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Cough

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I see you once I’ve got you down to size:
a two-day-stubble squatter; jailbait eyes;

the bottle-headed trophy mom; the mentor
always angling his face down from the center

of his universe to shine a light on yours.
The fated anorexic, whose allures

shimmer in the mirror for her eyes
only, denying what her denial denies.

Once you become a cliche I can hate you—
or, treat me tenderly and let me date you.

But that only retards the writing-off
that comes with boredom, amour propre, or (cough)

irreconcilable differences, i.e.,
those things about you that are least like me,

yet just slightly different, my foible’s homophone,
so in hating yours I really hate my own.

This keeps the focus where it wants to be—
On whom, you ask? Invariably on.... See?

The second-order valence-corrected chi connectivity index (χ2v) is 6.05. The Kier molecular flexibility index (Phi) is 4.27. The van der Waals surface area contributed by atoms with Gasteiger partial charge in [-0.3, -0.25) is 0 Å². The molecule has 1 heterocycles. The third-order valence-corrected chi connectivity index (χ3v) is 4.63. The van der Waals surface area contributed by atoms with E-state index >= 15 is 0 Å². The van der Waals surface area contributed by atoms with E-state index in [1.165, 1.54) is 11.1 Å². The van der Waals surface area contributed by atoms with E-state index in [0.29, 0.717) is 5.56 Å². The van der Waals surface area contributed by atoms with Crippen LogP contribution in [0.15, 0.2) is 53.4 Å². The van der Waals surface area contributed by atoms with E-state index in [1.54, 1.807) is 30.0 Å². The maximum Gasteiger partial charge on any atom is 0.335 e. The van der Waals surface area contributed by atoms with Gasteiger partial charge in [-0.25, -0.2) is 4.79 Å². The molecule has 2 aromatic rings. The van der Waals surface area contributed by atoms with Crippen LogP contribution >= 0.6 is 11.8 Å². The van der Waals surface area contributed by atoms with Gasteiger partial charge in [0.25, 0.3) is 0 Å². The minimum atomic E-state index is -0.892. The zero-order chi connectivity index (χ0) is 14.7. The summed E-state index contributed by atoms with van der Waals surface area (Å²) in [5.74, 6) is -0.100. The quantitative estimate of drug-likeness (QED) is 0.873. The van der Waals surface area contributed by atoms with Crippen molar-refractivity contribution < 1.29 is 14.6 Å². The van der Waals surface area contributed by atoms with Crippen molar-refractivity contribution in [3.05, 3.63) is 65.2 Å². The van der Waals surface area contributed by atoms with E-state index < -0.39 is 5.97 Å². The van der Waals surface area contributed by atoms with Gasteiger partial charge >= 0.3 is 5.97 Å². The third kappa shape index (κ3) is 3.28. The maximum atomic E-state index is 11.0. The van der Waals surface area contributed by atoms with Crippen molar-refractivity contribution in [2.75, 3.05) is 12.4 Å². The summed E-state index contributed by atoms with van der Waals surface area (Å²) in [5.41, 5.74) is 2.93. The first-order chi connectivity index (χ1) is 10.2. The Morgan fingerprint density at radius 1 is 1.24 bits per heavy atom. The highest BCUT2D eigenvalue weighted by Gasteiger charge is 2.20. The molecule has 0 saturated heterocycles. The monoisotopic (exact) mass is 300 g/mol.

I didn’t even have to say, did I?
I love you so much. No need to reply.

Source: Poetry (November 2012)

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This poem originally appeared in the November 2012 issue of Poetry magazine

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Cough

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  • David Yezzi’s poetry collections include Azores (2008) and The Hidden Model (2003), and his criticism and poetry have appeared in The New York Times Book Review, The Wall Street Journal, and Best American Poetry. A former Stegner Fellow at Stanford University, Yezzi is Executive Editor of The New Criterion. He has also edited The Swallow Anthology of New American Poetry (2009). His libretto for a chamber opera by composer David Conte, Firebird Motel, premiered in 2003 and was released on CD by Arsis (2007). Poet-critic Adam Kirsch, who selected Azores as one of Slate’s Best Books of 2008, noted that Yezzi’s poetry “displays a civilized mastery reminiscent of Philip Larkin and Donald Justice, which no poet of his generation can match.” David Yezzi is a graduate of Carnegie-Mellon University and received his MFA from Columbia University.

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